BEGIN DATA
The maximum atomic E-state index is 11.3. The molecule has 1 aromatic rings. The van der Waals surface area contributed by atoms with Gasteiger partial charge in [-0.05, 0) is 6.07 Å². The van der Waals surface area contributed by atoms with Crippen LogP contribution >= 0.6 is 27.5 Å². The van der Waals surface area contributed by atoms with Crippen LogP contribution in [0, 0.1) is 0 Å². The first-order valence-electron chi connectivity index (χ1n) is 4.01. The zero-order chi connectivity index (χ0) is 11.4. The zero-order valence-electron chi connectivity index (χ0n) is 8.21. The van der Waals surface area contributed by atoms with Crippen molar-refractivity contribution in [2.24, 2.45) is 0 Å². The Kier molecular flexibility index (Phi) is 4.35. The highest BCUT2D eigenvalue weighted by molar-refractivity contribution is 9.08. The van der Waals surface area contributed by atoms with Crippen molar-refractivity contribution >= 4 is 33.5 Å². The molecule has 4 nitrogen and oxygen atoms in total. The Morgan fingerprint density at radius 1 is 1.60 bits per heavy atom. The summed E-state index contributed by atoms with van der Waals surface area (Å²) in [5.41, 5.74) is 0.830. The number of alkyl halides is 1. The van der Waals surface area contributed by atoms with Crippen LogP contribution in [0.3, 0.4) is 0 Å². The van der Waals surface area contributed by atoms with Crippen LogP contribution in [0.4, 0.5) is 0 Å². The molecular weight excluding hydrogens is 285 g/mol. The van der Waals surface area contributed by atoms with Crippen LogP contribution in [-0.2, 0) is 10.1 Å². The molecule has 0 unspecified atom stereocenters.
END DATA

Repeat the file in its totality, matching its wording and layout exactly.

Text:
The maximum atomic E-state index is 11.3. The molecule has 1 aromatic rings. The van der Waals surface area contributed by atoms with Gasteiger partial charge in [-0.05, 0) is 6.07 Å². The van der Waals surface area contributed by atoms with Crippen LogP contribution >= 0.6 is 27.5 Å². The van der Waals surface area contributed by atoms with Crippen LogP contribution in [0, 0.1) is 0 Å². The first-order valence-electron chi connectivity index (χ1n) is 4.01. The zero-order chi connectivity index (χ0) is 11.4. The zero-order valence-electron chi connectivity index (χ0n) is 8.21. The van der Waals surface area contributed by atoms with Crippen molar-refractivity contribution in [2.24, 2.45) is 0 Å². The Kier molecular flexibility index (Phi) is 4.35. The highest BCUT2D eigenvalue weighted by molar-refractivity contribution is 9.08. The van der Waals surface area contributed by atoms with Crippen molar-refractivity contribution >= 4 is 33.5 Å². The molecule has 4 nitrogen and oxygen atoms in total. The Morgan fingerprint density at radius 1 is 1.60 bits per heavy atom. The summed E-state index contributed by atoms with van der Waals surface area (Å²) in [5.41, 5.74) is 0.830. The number of alkyl halides is 1. The van der Waals surface area contributed by atoms with Crippen LogP contribution in [0.3, 0.4) is 0 Å². The van der Waals surface area contributed by atoms with Crippen LogP contribution in [0.4, 0.5) is 0 Å². The molecular weight excluding hydrogens is 285 g/mol. The van der Waals surface area contributed by atoms with Crippen LogP contribution in [-0.2, 0) is 10.1 Å². The molecule has 0 unspecified atom stereocenters.